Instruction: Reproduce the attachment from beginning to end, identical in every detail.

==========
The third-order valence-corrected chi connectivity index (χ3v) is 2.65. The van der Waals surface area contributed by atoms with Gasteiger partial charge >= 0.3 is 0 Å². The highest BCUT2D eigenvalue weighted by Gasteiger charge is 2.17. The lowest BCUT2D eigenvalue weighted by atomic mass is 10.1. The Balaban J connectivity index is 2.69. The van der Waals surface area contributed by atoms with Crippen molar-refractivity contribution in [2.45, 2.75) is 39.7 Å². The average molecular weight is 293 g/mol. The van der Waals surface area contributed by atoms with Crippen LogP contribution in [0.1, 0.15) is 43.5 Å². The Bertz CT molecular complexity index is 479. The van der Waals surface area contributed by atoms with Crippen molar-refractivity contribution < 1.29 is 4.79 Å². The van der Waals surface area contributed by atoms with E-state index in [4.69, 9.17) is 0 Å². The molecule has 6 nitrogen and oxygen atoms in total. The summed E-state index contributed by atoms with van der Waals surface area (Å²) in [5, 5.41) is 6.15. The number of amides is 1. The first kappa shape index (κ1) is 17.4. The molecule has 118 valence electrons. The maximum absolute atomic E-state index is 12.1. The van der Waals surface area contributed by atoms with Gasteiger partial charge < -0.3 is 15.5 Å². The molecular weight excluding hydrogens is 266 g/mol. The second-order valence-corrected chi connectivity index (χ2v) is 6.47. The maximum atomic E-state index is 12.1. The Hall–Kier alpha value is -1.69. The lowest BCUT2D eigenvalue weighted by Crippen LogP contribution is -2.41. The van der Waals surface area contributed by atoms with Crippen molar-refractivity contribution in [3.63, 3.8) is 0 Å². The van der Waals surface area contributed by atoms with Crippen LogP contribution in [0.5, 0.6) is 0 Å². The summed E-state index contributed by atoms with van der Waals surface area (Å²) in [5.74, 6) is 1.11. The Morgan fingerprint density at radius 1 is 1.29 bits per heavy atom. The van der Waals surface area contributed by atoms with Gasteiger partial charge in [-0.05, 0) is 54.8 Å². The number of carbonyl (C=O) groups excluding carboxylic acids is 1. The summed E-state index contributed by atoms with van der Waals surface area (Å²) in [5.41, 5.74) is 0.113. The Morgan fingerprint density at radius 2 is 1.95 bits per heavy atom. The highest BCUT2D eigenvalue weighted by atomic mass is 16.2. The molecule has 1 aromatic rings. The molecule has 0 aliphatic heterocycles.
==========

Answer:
The third-order valence-corrected chi connectivity index (χ3v) is 2.65. The van der Waals surface area contributed by atoms with Gasteiger partial charge >= 0.3 is 0 Å². The highest BCUT2D eigenvalue weighted by Gasteiger charge is 2.17. The lowest BCUT2D eigenvalue weighted by atomic mass is 10.1. The Balaban J connectivity index is 2.69. The van der Waals surface area contributed by atoms with Crippen molar-refractivity contribution in [2.45, 2.75) is 39.7 Å². The average molecular weight is 293 g/mol. The van der Waals surface area contributed by atoms with Crippen LogP contribution in [0.1, 0.15) is 43.5 Å². The Bertz CT molecular complexity index is 479. The van der Waals surface area contributed by atoms with Crippen molar-refractivity contribution < 1.29 is 4.79 Å². The van der Waals surface area contributed by atoms with E-state index in [4.69, 9.17) is 0 Å². The molecule has 6 nitrogen and oxygen atoms in total. The summed E-state index contributed by atoms with van der Waals surface area (Å²) in [5, 5.41) is 6.15. The number of amides is 1. The first kappa shape index (κ1) is 17.4. The molecule has 118 valence electrons. The maximum absolute atomic E-state index is 12.1. The van der Waals surface area contributed by atoms with Gasteiger partial charge < -0.3 is 15.5 Å². The molecular weight excluding hydrogens is 266 g/mol. The second-order valence-corrected chi connectivity index (χ2v) is 6.47. The maximum atomic E-state index is 12.1. The Hall–Kier alpha value is -1.69. The lowest BCUT2D eigenvalue weighted by Crippen LogP contribution is -2.41. The van der Waals surface area contributed by atoms with Crippen molar-refractivity contribution in [3.63, 3.8) is 0 Å². The van der Waals surface area contributed by atoms with Crippen LogP contribution in [0.5, 0.6) is 0 Å². The summed E-state index contributed by atoms with van der Waals surface area (Å²) in [5.74, 6) is 1.11. The Morgan fingerprint density at radius 1 is 1.29 bits per heavy atom. The van der Waals surface area contributed by atoms with Gasteiger partial charge in [-0.05, 0) is 54.8 Å². The number of carbonyl (C=O) groups excluding carboxylic acids is 1. The summed E-state index contributed by atoms with van der Waals surface area (Å²) in [5.41, 5.74) is 0.113. The Morgan fingerprint density at radius 2 is 1.95 bits per heavy atom. The highest BCUT2D eigenvalue weighted by atomic mass is 16.2. The molecule has 1 aromatic rings. The molecule has 0 aliphatic heterocycles.